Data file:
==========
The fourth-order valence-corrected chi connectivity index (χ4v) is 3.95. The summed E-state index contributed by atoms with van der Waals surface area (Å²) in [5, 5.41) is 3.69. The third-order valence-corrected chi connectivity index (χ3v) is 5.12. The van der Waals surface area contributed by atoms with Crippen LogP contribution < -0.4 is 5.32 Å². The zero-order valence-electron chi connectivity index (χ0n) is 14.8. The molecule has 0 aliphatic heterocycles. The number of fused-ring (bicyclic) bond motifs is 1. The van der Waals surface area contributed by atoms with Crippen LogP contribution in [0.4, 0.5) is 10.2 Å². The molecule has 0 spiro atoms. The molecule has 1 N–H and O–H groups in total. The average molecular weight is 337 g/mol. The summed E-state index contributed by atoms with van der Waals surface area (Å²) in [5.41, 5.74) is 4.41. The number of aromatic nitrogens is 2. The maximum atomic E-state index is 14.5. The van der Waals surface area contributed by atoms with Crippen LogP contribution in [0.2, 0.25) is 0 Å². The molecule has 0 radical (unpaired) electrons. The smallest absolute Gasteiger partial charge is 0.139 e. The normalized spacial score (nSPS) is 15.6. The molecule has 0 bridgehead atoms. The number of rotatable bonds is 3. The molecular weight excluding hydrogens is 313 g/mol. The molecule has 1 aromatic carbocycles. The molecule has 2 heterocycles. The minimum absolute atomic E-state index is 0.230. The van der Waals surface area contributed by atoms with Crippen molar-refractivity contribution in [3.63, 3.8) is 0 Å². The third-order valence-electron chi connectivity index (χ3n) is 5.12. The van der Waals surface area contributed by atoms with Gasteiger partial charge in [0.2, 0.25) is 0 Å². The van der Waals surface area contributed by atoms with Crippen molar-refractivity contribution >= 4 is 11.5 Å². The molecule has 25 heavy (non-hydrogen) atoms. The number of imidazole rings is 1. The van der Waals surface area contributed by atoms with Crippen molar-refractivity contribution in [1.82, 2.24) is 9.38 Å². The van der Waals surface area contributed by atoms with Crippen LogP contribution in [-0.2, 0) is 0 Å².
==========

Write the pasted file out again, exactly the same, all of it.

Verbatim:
The fourth-order valence-corrected chi connectivity index (χ4v) is 3.95. The summed E-state index contributed by atoms with van der Waals surface area (Å²) in [5, 5.41) is 3.69. The third-order valence-corrected chi connectivity index (χ3v) is 5.12. The van der Waals surface area contributed by atoms with Crippen LogP contribution < -0.4 is 5.32 Å². The zero-order valence-electron chi connectivity index (χ0n) is 14.8. The molecule has 0 aliphatic heterocycles. The number of fused-ring (bicyclic) bond motifs is 1. The van der Waals surface area contributed by atoms with Crippen LogP contribution in [0.4, 0.5) is 10.2 Å². The molecule has 0 spiro atoms. The molecule has 1 N–H and O–H groups in total. The average molecular weight is 337 g/mol. The summed E-state index contributed by atoms with van der Waals surface area (Å²) in [5.41, 5.74) is 4.41. The number of aromatic nitrogens is 2. The maximum atomic E-state index is 14.5. The van der Waals surface area contributed by atoms with Crippen LogP contribution in [0.2, 0.25) is 0 Å². The molecule has 0 radical (unpaired) electrons. The smallest absolute Gasteiger partial charge is 0.139 e. The normalized spacial score (nSPS) is 15.6. The molecule has 0 bridgehead atoms. The number of rotatable bonds is 3. The molecular weight excluding hydrogens is 313 g/mol. The molecule has 1 aromatic carbocycles. The molecule has 2 heterocycles. The minimum absolute atomic E-state index is 0.230. The van der Waals surface area contributed by atoms with Crippen molar-refractivity contribution in [3.63, 3.8) is 0 Å². The third-order valence-electron chi connectivity index (χ3n) is 5.12. The van der Waals surface area contributed by atoms with Gasteiger partial charge in [0.2, 0.25) is 0 Å². The van der Waals surface area contributed by atoms with Crippen molar-refractivity contribution >= 4 is 11.5 Å². The molecule has 25 heavy (non-hydrogen) atoms. The number of imidazole rings is 1. The van der Waals surface area contributed by atoms with Crippen molar-refractivity contribution in [1.82, 2.24) is 9.38 Å². The van der Waals surface area contributed by atoms with Crippen LogP contribution in [-0.2, 0) is 0 Å².